Pasadena Police to Set New Policy Regarding Release of Body Worn Camera Footage

Published : Wednesday, July 18, 2018 | 5:50 AM

The Pasadena Police Department is planning to introduce a new protocol within two months governing the release of officers’ body-cam footage following incidents of public concern.

The issue has come up as part of a “Change of Command Review” initiated by Interim Chief of Police John Perez when he took the helm at the department in April.

As part of a larger effort to review and improve communication with the community and public outreach, Chief Perez has requested a new protocol regarding when and how body-worn camera footage will be released to the public.

“The Chief is looking along the same lines of something what LAPD is doing, where 45 days after a critical incident, a video will be released for review to the general public,” Pasadena police Lt. Jason Clawson said. “We’re exploring that possibility, and/or what other best practices that we could be doing.”

The guidelines are expected by September, barring unforeseen circumstances, he said.

In the meantime, the Chief’s Community Advisory Committee is scheduled to meet next month to discuss the protocol.

In addition, “The department will be focusing our community effort to educate the public on policing issues through a series of interactive sessions with the local media referred to as ‘Policing 101,’” according to the Chief’s Monthly Report.

The Chief’s Community Advisory Committee includes Senior Associate for the Office for Creative Connections and Peace and Justice at All Saints Church Juliana Serrano and local civil rights attorney Skip Hickambottom.

Both agreed that, in general, the sooner police videos can be released, the better.

“It’s essential for our local law enforcement agency, as well as any other in the nation, to release the video footages as soon as possible in order to build community trust and respect,” Serrano said.

“I understand well that there are limitations to the release of footage,” she said. “When something is currently being investigated and it’s still underway, it’s challenging for a police department to immediately release those videos. That’s fair. I understand that. But my point is that they need to as soon as they possibly can.”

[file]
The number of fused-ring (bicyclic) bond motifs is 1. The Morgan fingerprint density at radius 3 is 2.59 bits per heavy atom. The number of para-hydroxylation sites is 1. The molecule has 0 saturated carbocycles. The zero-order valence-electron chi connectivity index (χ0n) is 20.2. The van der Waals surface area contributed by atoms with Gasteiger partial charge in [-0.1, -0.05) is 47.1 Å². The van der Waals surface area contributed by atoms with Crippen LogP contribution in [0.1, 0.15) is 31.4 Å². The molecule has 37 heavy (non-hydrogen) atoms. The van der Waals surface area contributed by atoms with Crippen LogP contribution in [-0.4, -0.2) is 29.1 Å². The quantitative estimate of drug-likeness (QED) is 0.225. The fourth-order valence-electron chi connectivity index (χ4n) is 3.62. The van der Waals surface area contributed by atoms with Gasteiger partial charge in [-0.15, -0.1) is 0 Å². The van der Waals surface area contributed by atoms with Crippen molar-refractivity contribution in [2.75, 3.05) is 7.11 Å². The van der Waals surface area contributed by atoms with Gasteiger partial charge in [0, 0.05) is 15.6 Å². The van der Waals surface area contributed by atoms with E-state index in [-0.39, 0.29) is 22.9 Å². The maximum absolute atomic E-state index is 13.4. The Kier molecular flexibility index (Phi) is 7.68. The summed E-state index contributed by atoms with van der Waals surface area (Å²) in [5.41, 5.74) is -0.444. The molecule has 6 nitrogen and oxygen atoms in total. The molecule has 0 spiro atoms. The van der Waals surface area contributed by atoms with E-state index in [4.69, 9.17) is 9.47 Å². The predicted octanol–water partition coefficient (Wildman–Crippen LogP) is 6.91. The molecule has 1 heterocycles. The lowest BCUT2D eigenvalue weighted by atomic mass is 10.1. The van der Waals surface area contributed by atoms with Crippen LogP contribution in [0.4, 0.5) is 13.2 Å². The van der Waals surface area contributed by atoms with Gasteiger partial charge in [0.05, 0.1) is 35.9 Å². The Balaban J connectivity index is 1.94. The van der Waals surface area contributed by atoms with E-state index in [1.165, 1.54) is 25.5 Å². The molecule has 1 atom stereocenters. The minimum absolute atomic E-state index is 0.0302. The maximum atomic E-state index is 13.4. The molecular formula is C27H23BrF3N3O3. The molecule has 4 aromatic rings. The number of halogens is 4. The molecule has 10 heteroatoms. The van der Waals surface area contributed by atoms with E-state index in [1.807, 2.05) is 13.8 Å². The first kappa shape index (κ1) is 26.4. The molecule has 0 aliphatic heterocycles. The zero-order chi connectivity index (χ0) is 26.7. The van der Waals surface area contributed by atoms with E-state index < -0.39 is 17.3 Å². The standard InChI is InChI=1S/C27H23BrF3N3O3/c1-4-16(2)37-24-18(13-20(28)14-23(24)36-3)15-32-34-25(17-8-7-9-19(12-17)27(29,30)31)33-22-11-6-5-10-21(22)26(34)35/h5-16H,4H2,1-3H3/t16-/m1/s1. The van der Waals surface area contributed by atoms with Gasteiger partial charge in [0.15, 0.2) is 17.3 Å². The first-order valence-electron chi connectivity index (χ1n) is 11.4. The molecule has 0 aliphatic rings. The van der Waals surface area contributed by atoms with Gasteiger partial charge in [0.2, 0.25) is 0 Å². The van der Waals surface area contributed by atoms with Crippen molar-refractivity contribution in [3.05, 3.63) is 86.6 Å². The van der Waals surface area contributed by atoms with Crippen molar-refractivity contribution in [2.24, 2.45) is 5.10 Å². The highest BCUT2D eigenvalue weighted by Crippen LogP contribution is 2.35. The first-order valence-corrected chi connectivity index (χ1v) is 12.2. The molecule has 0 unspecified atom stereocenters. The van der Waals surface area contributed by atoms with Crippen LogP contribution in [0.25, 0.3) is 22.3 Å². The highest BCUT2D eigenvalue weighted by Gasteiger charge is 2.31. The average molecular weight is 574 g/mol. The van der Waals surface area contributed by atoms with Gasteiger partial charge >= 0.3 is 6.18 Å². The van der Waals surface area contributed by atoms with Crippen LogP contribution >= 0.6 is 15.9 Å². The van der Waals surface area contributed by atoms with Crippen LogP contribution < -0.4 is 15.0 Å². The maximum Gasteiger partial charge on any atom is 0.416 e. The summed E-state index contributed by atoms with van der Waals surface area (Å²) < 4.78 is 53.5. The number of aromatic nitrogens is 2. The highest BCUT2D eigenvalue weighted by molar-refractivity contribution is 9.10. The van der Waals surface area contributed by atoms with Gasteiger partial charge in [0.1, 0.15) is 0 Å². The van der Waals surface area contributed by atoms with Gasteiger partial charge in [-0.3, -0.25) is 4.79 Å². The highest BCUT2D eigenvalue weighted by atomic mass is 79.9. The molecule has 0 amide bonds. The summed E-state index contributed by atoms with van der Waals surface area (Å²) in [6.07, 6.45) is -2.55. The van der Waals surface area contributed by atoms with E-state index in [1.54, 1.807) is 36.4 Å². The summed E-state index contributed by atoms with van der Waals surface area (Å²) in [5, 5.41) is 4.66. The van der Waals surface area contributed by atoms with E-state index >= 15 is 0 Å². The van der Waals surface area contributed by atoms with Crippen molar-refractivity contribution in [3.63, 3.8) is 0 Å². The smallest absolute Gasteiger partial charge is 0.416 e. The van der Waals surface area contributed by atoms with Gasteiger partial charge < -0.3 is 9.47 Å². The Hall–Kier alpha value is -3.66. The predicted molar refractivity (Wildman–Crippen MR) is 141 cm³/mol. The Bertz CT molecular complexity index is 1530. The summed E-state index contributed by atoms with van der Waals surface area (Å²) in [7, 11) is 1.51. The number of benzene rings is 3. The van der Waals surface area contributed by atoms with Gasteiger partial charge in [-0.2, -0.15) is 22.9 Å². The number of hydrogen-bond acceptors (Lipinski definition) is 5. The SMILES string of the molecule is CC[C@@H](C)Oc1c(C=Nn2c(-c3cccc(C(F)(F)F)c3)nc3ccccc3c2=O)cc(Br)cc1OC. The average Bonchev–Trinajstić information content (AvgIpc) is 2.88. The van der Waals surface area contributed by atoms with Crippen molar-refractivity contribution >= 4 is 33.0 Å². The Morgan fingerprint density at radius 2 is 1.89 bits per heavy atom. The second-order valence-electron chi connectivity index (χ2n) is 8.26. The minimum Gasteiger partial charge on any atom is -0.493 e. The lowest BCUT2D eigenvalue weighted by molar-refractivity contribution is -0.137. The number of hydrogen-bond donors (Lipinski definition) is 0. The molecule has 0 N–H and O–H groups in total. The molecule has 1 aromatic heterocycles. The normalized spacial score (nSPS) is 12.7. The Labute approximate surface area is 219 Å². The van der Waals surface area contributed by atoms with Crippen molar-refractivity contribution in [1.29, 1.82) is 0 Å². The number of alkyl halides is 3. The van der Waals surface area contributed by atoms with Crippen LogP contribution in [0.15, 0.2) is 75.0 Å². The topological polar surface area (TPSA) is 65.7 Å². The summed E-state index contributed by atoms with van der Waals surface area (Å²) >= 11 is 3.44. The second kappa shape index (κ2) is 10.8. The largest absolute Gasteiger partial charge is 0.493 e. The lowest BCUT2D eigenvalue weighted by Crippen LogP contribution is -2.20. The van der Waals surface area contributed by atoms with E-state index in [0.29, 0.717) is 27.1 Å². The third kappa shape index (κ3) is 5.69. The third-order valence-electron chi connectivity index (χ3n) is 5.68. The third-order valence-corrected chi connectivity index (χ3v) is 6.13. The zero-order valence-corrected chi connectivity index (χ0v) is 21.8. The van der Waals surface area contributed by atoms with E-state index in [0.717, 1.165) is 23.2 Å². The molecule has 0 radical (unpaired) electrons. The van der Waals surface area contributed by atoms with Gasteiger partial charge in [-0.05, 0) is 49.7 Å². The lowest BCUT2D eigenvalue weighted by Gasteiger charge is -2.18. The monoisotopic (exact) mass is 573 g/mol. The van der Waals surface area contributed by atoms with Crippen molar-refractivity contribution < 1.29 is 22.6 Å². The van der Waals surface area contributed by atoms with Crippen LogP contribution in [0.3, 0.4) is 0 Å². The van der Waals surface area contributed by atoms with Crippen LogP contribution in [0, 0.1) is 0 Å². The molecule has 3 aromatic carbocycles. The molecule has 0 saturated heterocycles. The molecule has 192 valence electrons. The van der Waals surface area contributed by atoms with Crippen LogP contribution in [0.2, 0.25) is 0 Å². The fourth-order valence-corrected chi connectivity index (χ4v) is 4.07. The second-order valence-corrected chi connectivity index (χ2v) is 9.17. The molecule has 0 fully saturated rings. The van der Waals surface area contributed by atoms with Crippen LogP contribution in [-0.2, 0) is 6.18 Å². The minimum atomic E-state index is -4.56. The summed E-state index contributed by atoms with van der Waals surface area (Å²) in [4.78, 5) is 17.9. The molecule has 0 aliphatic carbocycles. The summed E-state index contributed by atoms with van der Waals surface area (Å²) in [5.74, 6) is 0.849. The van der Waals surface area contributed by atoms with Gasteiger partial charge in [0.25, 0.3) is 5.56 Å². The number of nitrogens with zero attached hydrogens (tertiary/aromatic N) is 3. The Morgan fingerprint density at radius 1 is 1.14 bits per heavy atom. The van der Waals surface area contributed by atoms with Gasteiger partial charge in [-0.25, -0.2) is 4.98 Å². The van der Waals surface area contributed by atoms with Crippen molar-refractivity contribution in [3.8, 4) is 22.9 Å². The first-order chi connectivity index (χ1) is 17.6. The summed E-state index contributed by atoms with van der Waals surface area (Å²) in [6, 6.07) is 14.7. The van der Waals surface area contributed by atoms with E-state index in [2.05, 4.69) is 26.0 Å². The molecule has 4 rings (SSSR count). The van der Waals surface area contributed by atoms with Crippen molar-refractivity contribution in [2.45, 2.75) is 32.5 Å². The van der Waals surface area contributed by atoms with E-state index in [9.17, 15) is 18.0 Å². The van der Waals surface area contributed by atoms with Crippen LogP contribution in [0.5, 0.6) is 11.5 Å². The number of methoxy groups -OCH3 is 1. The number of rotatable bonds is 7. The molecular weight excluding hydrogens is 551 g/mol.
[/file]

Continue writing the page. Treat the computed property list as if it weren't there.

Hickambottom also said the prompt release of footage is vital to maintaining public trust.

“I’ve always advocated that the videotapes critical incidents should not be left to the discretion of the Chief when it comes to the releasing of them, and that they should be released as soon as possible,” he said.

“We don’t want to interfere with the investigation or in any way interfere with the police officers rights. But once those safeguards are in place, the tapes should be released as soon as possible,” according to Hickambottom.

“I look forward to working with the police department any way I can so that we get a more cooperative relationship,” he said, saying he believes Interim Chief Perez has taken series of steps in the right direction.

Clawson cautioned that while video can be helpful, footage doesn’t always tell the entire story.

“There’s so many factors,” the lieutenant said. While video captures a moment in time, from a particular angle, it doesn’t show the circumstances that led up to that instant.

“So when people make assumptions, they make it based upon what they see without factors that are included,” Clawson said.

blog comments powered by Disqus